London boaters raise money for man made homeless by boat fire

10 March 2016

The London livaboard boating community has raised over £2,000 in ten days to help a fellow itinerant boater who had his narrowboat home destroyed by fire.

The fund was started by boater Eilidh Ogden to help Stewart ‘Lister’, a popular and well-loved boat mechanic, to buy a new home and replace his furniture, clothes and tools.

Stews boat (600px * 400px)

The fire – second only to carbon monoxide poisoning as a safety hazard for livaboard boaters - was spotted by a fellow boater who tried to put it out, but it was too late. The fire ripped through the all-steel narrowboat in minutes and even melted the engine block in the stern.

“Stewart Lister only went out for milk,” says Eilidh Ogden “When he returned, his boat had been gutted by fire. Luckily Izzy, his dog, was with him. Stew has lost everything, including the tools for his work as a boat mechanic.”

“He literally now has only the clothes he stands up in.”

Eilidh said the money would go towards a new boat, new clothes, tools and Pedigree Chum. The plan is to buy Stewart a cheap fibre-glass cabin cruiser – affectionately know by London boaters as “yogurt pots” – so he has somewhere to live on and work from and can save up for another narrow boat.

Fellow itinerant boater and mechanic Laurie Watkins also started a tool donation collection from other mechanic boaters to replace Stewart’s tools so that he could continue to work. Ten days after the fire, Stewart has had most of his tools replaced and the fund has raised £2,005.

There has been a rising number of boaters on the London canals and rivers in recent years, with the increase mainly driven by young people buying second hand boats from all over the country and bringing them into town to have somewhere affordable to live as the housing crisis continues to bite.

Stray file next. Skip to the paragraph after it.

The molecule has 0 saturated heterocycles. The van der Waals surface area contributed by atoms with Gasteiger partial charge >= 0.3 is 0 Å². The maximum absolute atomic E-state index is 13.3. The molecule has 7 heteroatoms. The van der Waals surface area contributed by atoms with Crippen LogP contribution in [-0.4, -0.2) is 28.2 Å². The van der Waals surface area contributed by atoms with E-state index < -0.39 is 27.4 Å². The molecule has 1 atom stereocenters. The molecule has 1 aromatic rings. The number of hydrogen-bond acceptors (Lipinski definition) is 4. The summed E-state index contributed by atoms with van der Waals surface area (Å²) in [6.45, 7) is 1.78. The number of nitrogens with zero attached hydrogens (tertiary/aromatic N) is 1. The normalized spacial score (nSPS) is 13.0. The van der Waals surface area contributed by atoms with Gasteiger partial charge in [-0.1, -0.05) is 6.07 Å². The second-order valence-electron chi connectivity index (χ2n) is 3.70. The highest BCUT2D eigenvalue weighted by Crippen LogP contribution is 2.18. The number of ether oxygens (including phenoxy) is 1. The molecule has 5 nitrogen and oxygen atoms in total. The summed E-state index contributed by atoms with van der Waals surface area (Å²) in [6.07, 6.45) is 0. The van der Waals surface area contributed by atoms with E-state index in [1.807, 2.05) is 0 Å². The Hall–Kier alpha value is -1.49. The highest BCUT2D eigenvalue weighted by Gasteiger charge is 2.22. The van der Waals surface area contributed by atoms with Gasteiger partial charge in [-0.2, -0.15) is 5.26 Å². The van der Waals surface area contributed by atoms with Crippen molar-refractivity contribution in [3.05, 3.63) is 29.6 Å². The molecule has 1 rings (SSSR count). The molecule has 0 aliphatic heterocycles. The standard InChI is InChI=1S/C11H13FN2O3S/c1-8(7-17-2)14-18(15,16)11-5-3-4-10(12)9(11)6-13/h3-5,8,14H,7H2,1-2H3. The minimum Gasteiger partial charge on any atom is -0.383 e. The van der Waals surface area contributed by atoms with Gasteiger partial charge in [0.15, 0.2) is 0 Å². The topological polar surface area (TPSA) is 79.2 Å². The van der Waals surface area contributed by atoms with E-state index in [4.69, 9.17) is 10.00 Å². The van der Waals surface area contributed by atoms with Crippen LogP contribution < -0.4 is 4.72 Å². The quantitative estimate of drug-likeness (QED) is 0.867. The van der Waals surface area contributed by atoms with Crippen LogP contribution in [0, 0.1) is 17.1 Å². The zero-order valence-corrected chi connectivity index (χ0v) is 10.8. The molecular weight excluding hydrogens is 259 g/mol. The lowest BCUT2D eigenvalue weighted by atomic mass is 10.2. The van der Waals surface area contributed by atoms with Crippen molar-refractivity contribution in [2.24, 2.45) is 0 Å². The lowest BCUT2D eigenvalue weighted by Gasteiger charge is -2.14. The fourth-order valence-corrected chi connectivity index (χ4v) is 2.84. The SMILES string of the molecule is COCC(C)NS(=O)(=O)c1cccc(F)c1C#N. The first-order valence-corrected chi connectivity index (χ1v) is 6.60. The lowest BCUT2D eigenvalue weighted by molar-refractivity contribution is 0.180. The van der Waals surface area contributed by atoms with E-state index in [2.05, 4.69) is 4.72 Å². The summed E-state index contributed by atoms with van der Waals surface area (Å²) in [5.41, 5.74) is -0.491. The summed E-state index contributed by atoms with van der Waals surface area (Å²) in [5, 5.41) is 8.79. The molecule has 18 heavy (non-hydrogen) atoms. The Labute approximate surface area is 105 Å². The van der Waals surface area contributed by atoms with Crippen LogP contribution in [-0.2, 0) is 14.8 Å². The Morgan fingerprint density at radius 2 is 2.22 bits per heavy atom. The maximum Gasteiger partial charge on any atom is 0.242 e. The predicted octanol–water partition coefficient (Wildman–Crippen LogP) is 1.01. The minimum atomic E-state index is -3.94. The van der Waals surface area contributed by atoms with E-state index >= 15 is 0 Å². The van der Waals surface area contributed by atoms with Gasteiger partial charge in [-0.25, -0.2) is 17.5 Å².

Despite a recent crackdown by the Canal and River Trust, the authority that manages the UK’s 2,200 miles of canals, on boaters “not moving far enough”, there are now nearly 4,000 boats in London, with more and more new people – affectionately known as “newbies” by veteran boaters – coming on every day.

Most boats in London are itinerant and have no home mooring, meaning that they must comply with Canal and River Trust new guidance on movement. Uniformed ‘enforcement officers’ and ‘boat spotters’ patrol the London towpath every day checking that itinerant boats move to another place at least every 14 days. There are also regulations on range and pattern of movement, although the boaters campaign group – the National Bargee Traveller Association – say that these regulations are potentially unlawful and draconian. The NBTA also campaigns for more facilities such as disposal points for toilet waste, rubbish points and water taps, which are few and far between on the London canals and recently run a flotilla campaign called Forage for Facilities (pictured).

flotilla campaign (600px * 450px)

Detractors have described the livaboard boat community as ‘London’s floating slum’ and some land-based local residents have started campaigns to get them moved on because they say boaters are smelly, make too much noise and leave a mess - but the fund raising effort shows that the community spirit is alive and kicking and that the principle of helping out another boater in trouble remains strong.

village butty (600px * 398px)

As well as a campaign organisation, the London boating community has its own floating community hall and bar called the Village Butty (pictured) which also has summer fetes on the Walthamstow marshes, a floating bookshop and coal, diesel and propane gas delivery barges (pictured) make regular runs along London’s 100 miles of canal and river – from the Southern Grand Union Canal at Uxbridge, down to Brentford by the River Thames, through central London on the Regents canal, and right up through Hackney and Walthamstow on the River Lea.

Wakeham picutre (600px * 800px)

As most boats in London are second hand boats that still have the original diesel engines – a mixture of decades old BMCs’, Perkins and Listers’ – trusted mechanics like Stewart Lister are crucial to the survival of the community.

Stewart Lister has been put up by Eilidh whilst he sorts himself out, yet Elidh says in many ways she will be sad to see him go when he gets his own boat again.

“I might keep Stew though as he has sorted my thermostat, isolator and leaky vent,” says Eilidh Ogden.

“And it turns out he loves rubbing brass!”

The link to Eilidh Ogden’s fund for Stewart Lister is here: